A Life in a Day, Dave Ades, review by John McBeath
It’s hard to imagine a more poignant recording than this final album from British-born, Australian saxophone giant David Ades (5/10/61 – 8/11/13) even before the outstanding compositions and musicianship are experienced.
Against medical advice and suffering a terminal condition Ades flew to New York in August, 2013 to record one last album with the same US personnel from his 2012 album, A Glorious Uncertainty.
Ades’s sister Ruth records that he composed tunes for the album every afternoon, overcoming terrible pain: ‘. . . for David, a churning, insuperable will to create music always trumped reason .’ The album was recorded in one five hour session on September 18th 2013.
Due to the background of this album and its sheer musical force it’s impossible not to be profoundly moved by it.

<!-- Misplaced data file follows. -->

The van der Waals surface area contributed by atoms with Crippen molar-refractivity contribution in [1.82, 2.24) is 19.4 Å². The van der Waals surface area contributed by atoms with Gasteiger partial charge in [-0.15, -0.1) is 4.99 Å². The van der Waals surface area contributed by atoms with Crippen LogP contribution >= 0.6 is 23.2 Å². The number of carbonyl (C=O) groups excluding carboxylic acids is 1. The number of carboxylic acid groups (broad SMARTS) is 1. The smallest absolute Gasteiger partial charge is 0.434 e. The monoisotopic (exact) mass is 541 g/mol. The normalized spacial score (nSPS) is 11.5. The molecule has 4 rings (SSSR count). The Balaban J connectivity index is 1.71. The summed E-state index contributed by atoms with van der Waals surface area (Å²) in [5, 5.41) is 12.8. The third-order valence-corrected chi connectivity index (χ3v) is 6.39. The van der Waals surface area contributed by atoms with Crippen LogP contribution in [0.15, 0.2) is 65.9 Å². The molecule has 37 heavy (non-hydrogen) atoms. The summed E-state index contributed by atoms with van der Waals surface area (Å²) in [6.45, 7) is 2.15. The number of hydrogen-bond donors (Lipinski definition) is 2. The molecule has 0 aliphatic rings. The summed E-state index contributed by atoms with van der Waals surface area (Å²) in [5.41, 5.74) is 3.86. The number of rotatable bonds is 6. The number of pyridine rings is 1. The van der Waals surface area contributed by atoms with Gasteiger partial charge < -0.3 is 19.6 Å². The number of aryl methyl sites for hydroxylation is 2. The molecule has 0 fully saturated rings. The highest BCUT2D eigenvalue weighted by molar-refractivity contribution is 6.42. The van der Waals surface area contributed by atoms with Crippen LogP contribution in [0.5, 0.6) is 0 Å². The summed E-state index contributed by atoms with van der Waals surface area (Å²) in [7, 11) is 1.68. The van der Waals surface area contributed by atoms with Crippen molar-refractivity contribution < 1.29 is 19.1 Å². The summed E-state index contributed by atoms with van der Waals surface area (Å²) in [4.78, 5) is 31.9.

Thanks are due to Melbourne saxophonist Julien Wilson who played a central role in packaging and releasing the album on his own label.
The opener Slow Song features a cadenza of Ades’s alto sax with just Mark Helias’s bass and Gerald Cleaver’s brushwork as the alto soars and leaps for over three minutes before Tony Malaby’s tenor joins in for the two horns to drawl a seductively lazy theme.
A brighter tempo pervades Removab with the two saxes interweaving powerfully, while Arco and Alto, true to its title begins with just bowed bass and alto, out of tempo in a mysterioso duet, moving into a rhythmic section with plucked bass, eventually joined by the tenor.
This might well qualify as the jazz album of the year.
Dave Ades, Tony Malaby, Mark Helias and Gerald Cleaver.